‘Pandemic-Proof’: CMC Virtual Marketing Internship Mines Digital ’Goldrush’

Morongo Valley’s rugged, beautiful high desert is the gateway to Joshua Tree National Park, where nearly 3 million visitors flock every year. It’s a place where tourism, recreation and hospitality typically drive the economy. But when the pandemic shut down travel in the spring of 2020, it all came to a screeching halt.
With tumbleweeds blowing down the deserted streets as restaurants and hotels shut their doors, Copper Mountain College knew it had to help.
“Most of the small businesses … are very hand-to-mouth and depend on tourism traffic,” reflects Dr. Daren Otten, Superintendent and President of Joshua Tree’s Copper Mountain College. Before the camping boom rebooted in 2021, he recalls the many boarded-up businesses in town and the feeling of “desolation and desperation.”
The community’s need was plain, so Otten joined forces with Regional Director of Business and Entrepreneurship Lisa Kiplinger Kennedy and Retail, Hospitality, and Tourism Statewide Director Joy Hermsen to brainstorm a way to rally the region’s small businesses. They hit on digital marketing as a tool to turn the tides. As Kiplinger Kennedy says, “There are a lot of mom-and-pop-type shops that have been around that really have never had any type of a website or internet presence.”
The solution was a 100-percent virtual internship program, the first of its kind in the region. While students trained in marketing and social media skills, participating small businesses received coaching from the local Small Business Development Center (SBDC) and a much-needed marketing boost from interns.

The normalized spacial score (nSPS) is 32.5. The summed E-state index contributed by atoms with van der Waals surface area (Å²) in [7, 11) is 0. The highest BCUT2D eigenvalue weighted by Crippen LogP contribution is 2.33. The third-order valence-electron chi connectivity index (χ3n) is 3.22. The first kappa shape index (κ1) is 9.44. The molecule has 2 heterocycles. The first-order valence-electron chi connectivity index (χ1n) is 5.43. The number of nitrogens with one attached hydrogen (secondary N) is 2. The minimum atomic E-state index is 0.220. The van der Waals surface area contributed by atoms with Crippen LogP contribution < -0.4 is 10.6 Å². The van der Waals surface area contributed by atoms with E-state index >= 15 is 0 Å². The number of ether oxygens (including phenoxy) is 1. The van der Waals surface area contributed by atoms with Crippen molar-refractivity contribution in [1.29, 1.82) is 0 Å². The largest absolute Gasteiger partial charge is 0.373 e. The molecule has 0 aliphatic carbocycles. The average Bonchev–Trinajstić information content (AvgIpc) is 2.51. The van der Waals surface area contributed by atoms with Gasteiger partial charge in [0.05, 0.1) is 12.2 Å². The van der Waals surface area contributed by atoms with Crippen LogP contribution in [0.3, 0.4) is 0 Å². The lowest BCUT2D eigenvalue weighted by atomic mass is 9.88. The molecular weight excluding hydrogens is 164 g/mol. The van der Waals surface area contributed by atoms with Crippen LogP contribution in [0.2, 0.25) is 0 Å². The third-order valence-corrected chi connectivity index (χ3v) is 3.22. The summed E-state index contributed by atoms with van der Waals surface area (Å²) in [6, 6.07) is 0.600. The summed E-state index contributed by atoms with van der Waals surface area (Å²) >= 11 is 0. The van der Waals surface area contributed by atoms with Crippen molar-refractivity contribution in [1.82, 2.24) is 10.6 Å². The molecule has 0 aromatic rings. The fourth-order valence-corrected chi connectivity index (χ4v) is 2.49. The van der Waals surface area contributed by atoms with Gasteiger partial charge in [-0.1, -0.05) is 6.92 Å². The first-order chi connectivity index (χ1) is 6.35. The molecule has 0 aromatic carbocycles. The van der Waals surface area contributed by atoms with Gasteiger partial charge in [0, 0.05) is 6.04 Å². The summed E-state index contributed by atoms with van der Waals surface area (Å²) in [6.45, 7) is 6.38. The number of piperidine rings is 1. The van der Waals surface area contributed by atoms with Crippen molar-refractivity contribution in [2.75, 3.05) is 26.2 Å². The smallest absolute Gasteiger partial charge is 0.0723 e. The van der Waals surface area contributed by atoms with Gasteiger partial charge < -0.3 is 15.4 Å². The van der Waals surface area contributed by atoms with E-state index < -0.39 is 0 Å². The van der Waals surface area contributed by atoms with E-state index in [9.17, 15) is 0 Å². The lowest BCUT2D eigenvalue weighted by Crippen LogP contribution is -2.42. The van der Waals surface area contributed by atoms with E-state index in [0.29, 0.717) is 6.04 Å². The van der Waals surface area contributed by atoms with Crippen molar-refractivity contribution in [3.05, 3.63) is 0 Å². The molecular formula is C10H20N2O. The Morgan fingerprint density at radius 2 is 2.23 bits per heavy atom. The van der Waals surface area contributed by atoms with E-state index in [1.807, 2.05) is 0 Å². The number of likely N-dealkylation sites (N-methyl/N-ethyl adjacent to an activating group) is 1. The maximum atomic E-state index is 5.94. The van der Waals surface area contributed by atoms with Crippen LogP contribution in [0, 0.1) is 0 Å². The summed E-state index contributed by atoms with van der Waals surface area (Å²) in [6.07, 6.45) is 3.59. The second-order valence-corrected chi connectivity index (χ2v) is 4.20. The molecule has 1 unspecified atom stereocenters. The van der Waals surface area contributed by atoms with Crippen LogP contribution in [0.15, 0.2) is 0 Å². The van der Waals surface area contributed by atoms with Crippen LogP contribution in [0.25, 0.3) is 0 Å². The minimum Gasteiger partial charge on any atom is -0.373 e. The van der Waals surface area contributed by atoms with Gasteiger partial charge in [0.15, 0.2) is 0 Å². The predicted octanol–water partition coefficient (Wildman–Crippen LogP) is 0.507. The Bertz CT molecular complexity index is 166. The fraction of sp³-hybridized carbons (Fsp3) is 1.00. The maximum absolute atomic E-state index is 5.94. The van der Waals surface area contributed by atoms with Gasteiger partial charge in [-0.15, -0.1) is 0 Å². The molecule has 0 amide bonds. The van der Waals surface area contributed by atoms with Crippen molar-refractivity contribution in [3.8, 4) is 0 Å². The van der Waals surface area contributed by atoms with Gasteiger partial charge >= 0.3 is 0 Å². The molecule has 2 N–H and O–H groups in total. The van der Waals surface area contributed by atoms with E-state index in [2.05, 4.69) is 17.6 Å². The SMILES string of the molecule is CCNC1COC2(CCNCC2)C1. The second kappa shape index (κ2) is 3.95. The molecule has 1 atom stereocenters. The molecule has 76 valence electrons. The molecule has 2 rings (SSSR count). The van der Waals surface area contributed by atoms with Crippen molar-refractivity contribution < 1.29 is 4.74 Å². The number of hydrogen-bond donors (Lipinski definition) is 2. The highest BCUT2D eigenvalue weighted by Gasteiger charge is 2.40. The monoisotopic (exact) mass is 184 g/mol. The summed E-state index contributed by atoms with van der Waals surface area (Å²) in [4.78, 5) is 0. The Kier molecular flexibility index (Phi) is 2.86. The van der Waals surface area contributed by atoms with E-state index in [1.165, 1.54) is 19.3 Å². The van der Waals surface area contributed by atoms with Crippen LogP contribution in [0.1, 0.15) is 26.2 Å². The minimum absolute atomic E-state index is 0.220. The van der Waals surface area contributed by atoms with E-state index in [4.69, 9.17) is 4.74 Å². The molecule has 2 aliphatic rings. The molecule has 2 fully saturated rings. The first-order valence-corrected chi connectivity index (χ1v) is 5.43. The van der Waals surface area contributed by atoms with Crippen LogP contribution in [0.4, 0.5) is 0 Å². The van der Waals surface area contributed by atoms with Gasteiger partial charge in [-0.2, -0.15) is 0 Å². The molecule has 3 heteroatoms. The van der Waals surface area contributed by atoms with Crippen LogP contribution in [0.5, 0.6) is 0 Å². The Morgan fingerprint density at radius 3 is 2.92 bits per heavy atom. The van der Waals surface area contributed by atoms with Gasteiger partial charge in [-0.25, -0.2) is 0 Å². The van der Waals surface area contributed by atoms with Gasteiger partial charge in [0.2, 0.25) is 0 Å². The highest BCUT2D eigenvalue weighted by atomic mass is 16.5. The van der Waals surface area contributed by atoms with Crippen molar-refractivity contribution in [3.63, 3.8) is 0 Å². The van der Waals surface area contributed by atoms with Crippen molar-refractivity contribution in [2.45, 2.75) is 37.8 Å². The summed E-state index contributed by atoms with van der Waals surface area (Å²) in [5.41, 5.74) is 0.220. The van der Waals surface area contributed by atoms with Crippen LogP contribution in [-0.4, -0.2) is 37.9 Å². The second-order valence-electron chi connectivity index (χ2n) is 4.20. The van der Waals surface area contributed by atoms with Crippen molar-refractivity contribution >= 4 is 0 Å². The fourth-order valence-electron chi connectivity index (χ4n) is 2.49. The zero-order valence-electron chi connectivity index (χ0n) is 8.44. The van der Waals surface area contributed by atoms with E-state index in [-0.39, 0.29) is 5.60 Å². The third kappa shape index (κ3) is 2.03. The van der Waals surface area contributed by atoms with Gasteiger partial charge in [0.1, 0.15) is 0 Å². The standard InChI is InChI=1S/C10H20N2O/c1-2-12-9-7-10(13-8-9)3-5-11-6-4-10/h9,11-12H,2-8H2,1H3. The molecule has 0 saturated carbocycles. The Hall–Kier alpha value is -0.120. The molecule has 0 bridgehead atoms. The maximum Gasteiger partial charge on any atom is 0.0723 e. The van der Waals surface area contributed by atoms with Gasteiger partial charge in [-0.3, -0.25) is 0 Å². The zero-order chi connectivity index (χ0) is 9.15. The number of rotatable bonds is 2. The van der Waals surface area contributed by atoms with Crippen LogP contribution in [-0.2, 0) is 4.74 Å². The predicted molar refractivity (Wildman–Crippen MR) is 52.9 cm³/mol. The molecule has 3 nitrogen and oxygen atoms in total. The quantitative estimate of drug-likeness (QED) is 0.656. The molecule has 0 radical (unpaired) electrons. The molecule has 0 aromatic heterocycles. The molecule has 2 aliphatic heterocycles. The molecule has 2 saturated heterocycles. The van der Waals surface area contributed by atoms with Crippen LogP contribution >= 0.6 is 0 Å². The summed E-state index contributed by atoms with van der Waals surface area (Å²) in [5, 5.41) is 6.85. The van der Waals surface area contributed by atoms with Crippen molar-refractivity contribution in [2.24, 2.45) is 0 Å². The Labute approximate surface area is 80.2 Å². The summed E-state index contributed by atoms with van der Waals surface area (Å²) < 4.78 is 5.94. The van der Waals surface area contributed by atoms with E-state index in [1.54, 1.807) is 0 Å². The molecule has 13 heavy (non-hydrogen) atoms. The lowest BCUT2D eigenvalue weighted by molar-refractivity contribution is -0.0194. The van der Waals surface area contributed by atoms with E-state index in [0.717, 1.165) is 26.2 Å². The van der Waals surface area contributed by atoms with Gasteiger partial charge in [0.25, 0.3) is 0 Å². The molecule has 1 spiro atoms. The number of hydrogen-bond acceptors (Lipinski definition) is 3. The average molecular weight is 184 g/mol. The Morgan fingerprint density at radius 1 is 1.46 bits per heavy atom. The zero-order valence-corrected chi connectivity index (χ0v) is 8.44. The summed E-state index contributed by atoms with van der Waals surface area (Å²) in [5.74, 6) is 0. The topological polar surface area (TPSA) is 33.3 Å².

“Each week, interns had to produce content to help market and brand these small businesses to their specific targeted demographic,” explains Otten.
Last June, Copper Mountain College piloted the Virtual Marketing Internship (VMI) program with 10 students and 10 companies. Learners with strong communication skills from diverse majors partnered with a variety of businesses, including property groups, hotels, small restaurants, and even a few nonprofits. Through a comprehensive remote curriculum hosted in Canvas, students took their skills straight to small businesses, gaining valuable, hands-on experience all while learning and working remotely.
“These VMI students are getting information directly from professionals in the field,” says Social Media Educator Kerry Rego, who helped develop curriculum and mentor students. From reading metric data reports to understanding photography aesthetics and social media ethics, along with mastering channels like Facebook, YouTube, and LinkedIn, students receive a comprehensive education on how to grow a customer base. Says the instructor, “They’re learning a tremendous amount of content that they really can’t get anywhere else.”
In fact, Rego explains that there are no full digital marketing programs at California community colleges, state colleges, or even universities. And while some training is available in extended education, those courses are generally expensive.
“There’s this big gap, and there really aren’t any systems set up to fill this massive need,” says Rego. “This VMI program is a perfect example of filling that need.”
According to Kiplinger Kennedy, the pilot program was immensely successful. About 30 percent of interns were hired after completing the program, some by the businesses they worked with and others by companies impressed by their real-world experience. Meanwhile, the program has paid off for local businesses as well.